One ordinary Saturday morning, Rick nipped to the shop for a newspaper but never came back home. Four months later, his wife Gina and daughter Hannah are still trying to come to terms with his sudden disappearance. Gina receives a phone call from a fancy hotel explaining that Rick booked a romantic week away before he vanished. She can’t help but feel like the hotel is connected to Rick somehow, and her week of relaxation turns into something much more sinister.
In Too Deep begins with Rick’s walk to the shop on that fateful morning, and we learn he’s being pursued by someone – someone he knows. This little taster into Rick’s disappearance is enough to keep us hooked on the mystery, but sadly it eventually fizzles out.
In a feeble attempt to relax and let go of some stress, Hannah and Gina decide to go on the hotel break Rick has booked. However, as soon as they arrive, they’re certain something dodgy is going on. Susan, the hotel owner, is a little too friendly and over-familiar, and creepy things keep happening during the stay. Susan is calm and collected on the surface, but Gina has a gut feeling there’s a darker side to her. As Gina gets to know Susan and the hotel better, she makes some unsettling connections to past events.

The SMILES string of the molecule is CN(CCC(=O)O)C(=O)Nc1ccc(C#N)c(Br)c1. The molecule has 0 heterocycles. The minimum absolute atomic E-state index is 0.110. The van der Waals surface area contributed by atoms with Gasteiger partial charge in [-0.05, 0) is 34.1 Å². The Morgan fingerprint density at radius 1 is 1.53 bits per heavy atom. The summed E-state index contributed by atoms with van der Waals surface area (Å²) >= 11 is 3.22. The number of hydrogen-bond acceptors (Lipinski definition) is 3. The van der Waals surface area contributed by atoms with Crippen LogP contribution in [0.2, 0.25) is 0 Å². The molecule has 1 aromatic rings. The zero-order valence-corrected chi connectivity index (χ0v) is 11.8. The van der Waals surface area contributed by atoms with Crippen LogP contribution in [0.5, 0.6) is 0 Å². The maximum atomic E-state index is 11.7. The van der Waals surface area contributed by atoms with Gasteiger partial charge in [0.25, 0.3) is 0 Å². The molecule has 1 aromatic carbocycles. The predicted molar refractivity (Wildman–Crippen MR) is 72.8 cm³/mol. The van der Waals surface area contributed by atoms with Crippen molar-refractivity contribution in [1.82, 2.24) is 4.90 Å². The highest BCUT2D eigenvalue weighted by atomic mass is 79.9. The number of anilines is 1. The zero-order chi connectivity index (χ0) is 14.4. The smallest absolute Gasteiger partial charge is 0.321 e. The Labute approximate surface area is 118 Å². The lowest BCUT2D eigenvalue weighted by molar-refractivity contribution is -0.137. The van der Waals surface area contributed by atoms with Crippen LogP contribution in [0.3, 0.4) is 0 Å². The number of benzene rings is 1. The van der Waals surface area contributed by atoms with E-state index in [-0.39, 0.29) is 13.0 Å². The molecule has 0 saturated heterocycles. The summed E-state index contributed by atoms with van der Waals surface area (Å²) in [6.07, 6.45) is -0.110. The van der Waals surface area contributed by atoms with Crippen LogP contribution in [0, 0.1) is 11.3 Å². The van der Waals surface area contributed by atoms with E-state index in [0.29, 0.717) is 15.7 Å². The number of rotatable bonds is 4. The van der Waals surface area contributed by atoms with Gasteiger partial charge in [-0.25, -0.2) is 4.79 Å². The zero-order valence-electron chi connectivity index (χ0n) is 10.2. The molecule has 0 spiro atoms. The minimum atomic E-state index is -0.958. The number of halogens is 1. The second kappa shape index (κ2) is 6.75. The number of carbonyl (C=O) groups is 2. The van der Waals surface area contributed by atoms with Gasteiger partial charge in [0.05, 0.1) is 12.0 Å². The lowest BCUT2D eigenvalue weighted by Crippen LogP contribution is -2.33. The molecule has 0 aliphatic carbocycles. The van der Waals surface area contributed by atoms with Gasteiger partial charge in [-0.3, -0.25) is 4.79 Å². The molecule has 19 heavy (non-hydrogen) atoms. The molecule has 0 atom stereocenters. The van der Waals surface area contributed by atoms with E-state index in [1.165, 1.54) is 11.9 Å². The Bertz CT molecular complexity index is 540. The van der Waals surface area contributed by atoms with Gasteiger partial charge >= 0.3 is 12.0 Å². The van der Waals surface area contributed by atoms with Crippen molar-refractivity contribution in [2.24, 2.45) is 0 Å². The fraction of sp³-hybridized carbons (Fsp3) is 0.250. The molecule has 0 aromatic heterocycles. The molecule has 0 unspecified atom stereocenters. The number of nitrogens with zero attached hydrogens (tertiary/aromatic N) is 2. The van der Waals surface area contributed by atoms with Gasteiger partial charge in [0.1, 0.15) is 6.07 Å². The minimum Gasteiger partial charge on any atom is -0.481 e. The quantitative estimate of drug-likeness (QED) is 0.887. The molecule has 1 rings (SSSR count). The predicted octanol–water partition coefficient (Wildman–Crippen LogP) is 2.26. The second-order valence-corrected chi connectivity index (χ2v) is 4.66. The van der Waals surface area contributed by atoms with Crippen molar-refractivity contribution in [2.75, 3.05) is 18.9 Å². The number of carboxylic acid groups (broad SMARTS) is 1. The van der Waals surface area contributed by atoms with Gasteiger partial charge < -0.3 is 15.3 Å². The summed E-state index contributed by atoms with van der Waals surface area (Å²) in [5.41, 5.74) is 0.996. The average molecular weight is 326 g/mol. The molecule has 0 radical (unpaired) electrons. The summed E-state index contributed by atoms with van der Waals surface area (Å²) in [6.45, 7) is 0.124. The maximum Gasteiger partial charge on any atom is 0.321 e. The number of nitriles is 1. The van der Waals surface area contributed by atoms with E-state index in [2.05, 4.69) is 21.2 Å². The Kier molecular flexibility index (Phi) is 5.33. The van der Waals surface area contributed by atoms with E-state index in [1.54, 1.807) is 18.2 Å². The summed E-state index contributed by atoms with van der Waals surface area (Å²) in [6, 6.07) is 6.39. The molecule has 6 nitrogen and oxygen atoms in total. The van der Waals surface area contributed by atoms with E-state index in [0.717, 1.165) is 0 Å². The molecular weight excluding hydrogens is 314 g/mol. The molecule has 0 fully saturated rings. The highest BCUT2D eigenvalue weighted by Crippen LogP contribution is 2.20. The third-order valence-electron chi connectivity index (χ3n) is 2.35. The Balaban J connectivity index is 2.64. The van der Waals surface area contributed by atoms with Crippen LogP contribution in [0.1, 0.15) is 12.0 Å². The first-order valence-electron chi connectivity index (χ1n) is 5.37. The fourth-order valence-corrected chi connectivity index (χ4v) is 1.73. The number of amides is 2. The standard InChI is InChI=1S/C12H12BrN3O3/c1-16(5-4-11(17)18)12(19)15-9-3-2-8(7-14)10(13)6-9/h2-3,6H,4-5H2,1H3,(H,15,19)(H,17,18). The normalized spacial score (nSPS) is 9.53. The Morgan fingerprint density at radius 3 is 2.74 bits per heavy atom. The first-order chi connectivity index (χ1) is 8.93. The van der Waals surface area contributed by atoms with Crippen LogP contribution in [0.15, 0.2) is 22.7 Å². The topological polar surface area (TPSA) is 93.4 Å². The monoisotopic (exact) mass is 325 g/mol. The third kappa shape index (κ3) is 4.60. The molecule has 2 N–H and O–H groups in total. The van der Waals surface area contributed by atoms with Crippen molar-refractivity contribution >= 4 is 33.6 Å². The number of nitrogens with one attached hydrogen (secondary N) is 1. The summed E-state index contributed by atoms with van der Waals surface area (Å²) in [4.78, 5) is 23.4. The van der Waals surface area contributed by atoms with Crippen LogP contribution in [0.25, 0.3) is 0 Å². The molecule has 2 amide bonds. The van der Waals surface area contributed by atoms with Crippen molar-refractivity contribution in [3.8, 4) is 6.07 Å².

We’re given both Gina’s and Hannah’s points of view, showing us that they’re not being totally honest with each other. This suspense is exciting for a while, but some of the secretive behaviour becomes too obvious and gives the game away part way through the book. Having said that, Gina’s character is compelling to read, as her long and painful ordeal is easy to connect with.
Although it’s sufficiently thrilling in places, In Too Deep is hit-or-miss and ultimately doesn’t deliver.
In Too Deep was published by Century on 5 May 2016.